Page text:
The Boob Tube May Be Making Idiots of us All

Sometimes, some things make me wonder if I'm really, truly living in the same world as others. We seem to be occupying the same planet, and likely even do many similar things like eating, drinking, taking our showers and getting on with our lives. This morning I read a post wherein the author was wondering "what the world was coming to" because apparently the Discovery Channel has a new show with gasp! naked people. AND, further horrors!, the show was on at seven or something and not late at night along with the lurid ads for Joe Francis's latest adventures in filming half-dressed drunken co-eds. 

Besides the fact that I often ask myself "why isn't Joe Francis in jail already?", I had to wonder how capable the author of the post in question feels in their everyday life. Do things like having the newspaper not make it to the porch utterly stymie their day? I mean, of all the meaningless bullshit on television, this is what they choose to get upset about? Naked people? Not stupid mean people, stupid diva petty behavior, not toddlers being taught to act like trash by their personality-disordered stage mothers, not the super-violent shows featuring the undead....

nope, the real problem is the naked people.

Palm, meet face. 

The real problem is that people are getting dumber by the day, some of us. I'm sorry to say it, but if you have to go and lament that there are naked people on television and think of this as a cataclysmic event, life is going to be very hard for you going forward. We do this magical thing in our house where, when we don't like what we see on tv-- we do this thing called 'turning the television off'. I didn't even have to go to school for it or go online to find out how to accomplish this. No "DIY:Power to Choose What You Watch, if You Even Want to Watch Anything at All".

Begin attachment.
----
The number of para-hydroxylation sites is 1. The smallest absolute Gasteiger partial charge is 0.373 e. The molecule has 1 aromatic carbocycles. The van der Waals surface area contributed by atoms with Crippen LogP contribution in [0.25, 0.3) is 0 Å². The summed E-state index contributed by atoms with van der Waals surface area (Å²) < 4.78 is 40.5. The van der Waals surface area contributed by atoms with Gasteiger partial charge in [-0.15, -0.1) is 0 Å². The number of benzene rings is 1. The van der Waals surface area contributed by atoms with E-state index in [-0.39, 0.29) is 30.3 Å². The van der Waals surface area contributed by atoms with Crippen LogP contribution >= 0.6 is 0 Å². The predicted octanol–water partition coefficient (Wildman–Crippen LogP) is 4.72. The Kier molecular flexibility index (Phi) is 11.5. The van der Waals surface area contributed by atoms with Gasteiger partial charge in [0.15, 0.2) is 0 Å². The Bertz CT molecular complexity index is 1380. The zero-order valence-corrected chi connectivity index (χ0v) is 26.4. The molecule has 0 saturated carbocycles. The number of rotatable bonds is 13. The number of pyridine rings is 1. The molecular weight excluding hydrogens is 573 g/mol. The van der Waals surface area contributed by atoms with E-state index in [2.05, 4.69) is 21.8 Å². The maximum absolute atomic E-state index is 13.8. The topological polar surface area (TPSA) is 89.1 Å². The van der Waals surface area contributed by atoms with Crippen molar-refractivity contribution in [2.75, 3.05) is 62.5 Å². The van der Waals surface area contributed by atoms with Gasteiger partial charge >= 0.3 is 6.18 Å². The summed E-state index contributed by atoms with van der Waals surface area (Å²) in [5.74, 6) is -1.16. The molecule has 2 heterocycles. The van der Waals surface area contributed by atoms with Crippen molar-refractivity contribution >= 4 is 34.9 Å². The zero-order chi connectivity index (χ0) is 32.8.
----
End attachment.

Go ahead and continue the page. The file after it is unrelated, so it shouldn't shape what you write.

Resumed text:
I am feeling so capable this morning! Really! 

Apparently, though, someone else had lots of concerns too. What about the kids with televisions in their rooms? 

Well, what about them? Besides the fact that kids don't need a tv in their rooms?

Besides the fact that there are parental controls which one can avail themselves of?

Besides the fact that someone was dreaming their way through life, thinking that the tv stations were only going to display anything of questionable content after 9 pm. Are you for real? 

When did we get so clueless that we expected the television and cable stations to care about us? Our kids? That they deliberated, thoughtfully and sensitively,  about when their programming would be on and who it would affect? If this is truly the state of things--and I don't think it is on a wide spectrum, or we are all in trouble--we have become thoughtlessly and incredibly dependent on others to think for us. Frighteningly dependent.

That, to me, is far scarier than naked people on my television. Which isn't scary or upsetting to me, but kind of a waste of my time. If I want to see a naked person, we do have a full-length mirror. What's scary to me is how we teach our families and selves to be dependent on being entertained at all time, no matter how mediocre or craptastic the so-called 'entertainment'. Yesterday I saw a father at the pub with a toddler child; he bought the child a small bag of potato chips and then set an iPhone in front of her so she could watch an inane video of a cartoon girl smiling.